Supreme Court agrees to hear Wisconsin partisan gerrymandering case
Supreme Court agrees to hear Wisconsin partisan gerrymandering case

The US Supreme Court [official website] agreed Monday to review Gill v. Whitford [docket; order, PDF], a partisan-gerrymandering case from Wisconsin. The state is appealing the decision of a three-judge panel for the US District Court for the Western District of Wisconsin [official website], which struck down [order, PDF] a redistricting map that was created by the state’s Republican-controlled legislature on the grounds that it was a product of partisan gerrymandering. The Supreme Court also put the lower court’s order for the state to create a new redistricting plan by the fall on hold as per the request [application, PDF] of the appellants. The opinion states that Justices Ruth Bader Ginsburg, Stephen Breyer, Elena Kagan and Sonia Sotomayor would have denied the application, which could be indicative of how the court will decide the case as the justices had to consider whether the state was likely to succeed on the merits when making their decision. Arguments for the case will likely be heard in November or December.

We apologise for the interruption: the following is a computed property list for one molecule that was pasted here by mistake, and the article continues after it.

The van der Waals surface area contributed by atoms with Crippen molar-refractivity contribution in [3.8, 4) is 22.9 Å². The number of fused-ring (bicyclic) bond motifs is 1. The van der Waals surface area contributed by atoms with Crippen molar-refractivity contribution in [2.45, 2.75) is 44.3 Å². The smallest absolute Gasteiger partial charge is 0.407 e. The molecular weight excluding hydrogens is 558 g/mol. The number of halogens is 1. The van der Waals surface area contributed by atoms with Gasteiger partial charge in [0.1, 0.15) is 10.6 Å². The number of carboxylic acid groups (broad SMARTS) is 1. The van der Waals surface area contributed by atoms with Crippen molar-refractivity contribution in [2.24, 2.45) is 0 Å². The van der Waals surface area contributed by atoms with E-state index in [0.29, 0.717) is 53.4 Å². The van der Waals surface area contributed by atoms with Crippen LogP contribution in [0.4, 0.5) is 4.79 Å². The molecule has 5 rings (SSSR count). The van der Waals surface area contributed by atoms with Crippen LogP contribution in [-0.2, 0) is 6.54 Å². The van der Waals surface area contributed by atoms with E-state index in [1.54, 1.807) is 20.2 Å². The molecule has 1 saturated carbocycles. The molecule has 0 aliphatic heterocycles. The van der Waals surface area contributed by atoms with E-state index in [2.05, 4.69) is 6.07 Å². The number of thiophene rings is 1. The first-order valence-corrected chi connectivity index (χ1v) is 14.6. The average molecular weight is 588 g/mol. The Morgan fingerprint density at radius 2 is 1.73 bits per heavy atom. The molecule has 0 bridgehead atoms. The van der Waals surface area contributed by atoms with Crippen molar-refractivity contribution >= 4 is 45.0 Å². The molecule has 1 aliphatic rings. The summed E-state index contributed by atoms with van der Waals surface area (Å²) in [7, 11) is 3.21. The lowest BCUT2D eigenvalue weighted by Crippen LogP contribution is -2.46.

Voting rights and how voters are grouped and counted has become and increasingly important issue over the past year. Earlier this month the Supreme Court affirmed [JURIST report] a lower court decision striking down a North Carolina state House and Senate redistricting effort as racial gerrymandering that disproportionately impacted black voters. In May the Supreme Court ruled [JURIST report] in Cooper v. Harris [SCOTUSblog materials] that North Carolina’s redistricting of Districts 1 and 12 was unconstitutional because the state “made no attempt to justify race-based districting there.” In January the Department of Justice sued [JURIST report] Detroit suburbs over a potential Voting Rights Act violation regarding the ability of minorities to elect other minority members as council members. Earlier that week the Supreme Court blocked [JURIST report] a ruling ordering the redrawing of the congressional district map and special elections to be held in North Carolina. In September several organizations filed a federal lawsuit challenging Georgia’s voter registration system [JURIST report]. Last April the Supreme Court unanimously upheld [JURIST report] an Arizona commission’s decisions regarding the redistricting of voting districts in the state.